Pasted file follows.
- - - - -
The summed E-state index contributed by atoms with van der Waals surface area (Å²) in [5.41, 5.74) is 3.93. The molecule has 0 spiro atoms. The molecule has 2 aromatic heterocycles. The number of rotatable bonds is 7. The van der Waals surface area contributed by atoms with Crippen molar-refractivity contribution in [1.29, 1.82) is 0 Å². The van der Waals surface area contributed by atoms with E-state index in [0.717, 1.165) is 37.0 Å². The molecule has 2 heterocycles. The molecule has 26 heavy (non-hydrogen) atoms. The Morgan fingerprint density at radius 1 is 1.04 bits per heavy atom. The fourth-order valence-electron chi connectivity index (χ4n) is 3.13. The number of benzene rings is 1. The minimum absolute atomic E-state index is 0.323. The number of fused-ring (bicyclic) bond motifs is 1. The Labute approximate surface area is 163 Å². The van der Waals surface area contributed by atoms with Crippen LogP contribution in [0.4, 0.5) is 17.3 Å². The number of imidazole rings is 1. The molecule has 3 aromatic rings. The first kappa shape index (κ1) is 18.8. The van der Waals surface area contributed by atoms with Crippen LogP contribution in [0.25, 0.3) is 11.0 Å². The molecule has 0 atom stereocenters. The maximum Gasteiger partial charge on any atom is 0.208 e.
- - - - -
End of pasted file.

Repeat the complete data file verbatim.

The summed E-state index contributed by atoms with van der Waals surface area (Å²) in [5.41, 5.74) is 3.93. The molecule has 0 spiro atoms. The molecule has 2 aromatic heterocycles. The number of rotatable bonds is 7. The van der Waals surface area contributed by atoms with Crippen molar-refractivity contribution in [1.29, 1.82) is 0 Å². The van der Waals surface area contributed by atoms with E-state index in [0.717, 1.165) is 37.0 Å². The molecule has 2 heterocycles. The molecule has 26 heavy (non-hydrogen) atoms. The Morgan fingerprint density at radius 1 is 1.04 bits per heavy atom. The fourth-order valence-electron chi connectivity index (χ4n) is 3.13. The number of benzene rings is 1. The minimum absolute atomic E-state index is 0.323. The number of fused-ring (bicyclic) bond motifs is 1. The Labute approximate surface area is 163 Å². The van der Waals surface area contributed by atoms with Crippen LogP contribution in [0.4, 0.5) is 17.3 Å². The number of imidazole rings is 1. The molecule has 3 aromatic rings. The first kappa shape index (κ1) is 18.8. The van der Waals surface area contributed by atoms with Crippen LogP contribution in [0.25, 0.3) is 11.0 Å². The molecule has 0 atom stereocenters. The maximum Gasteiger partial charge on any atom is 0.208 e.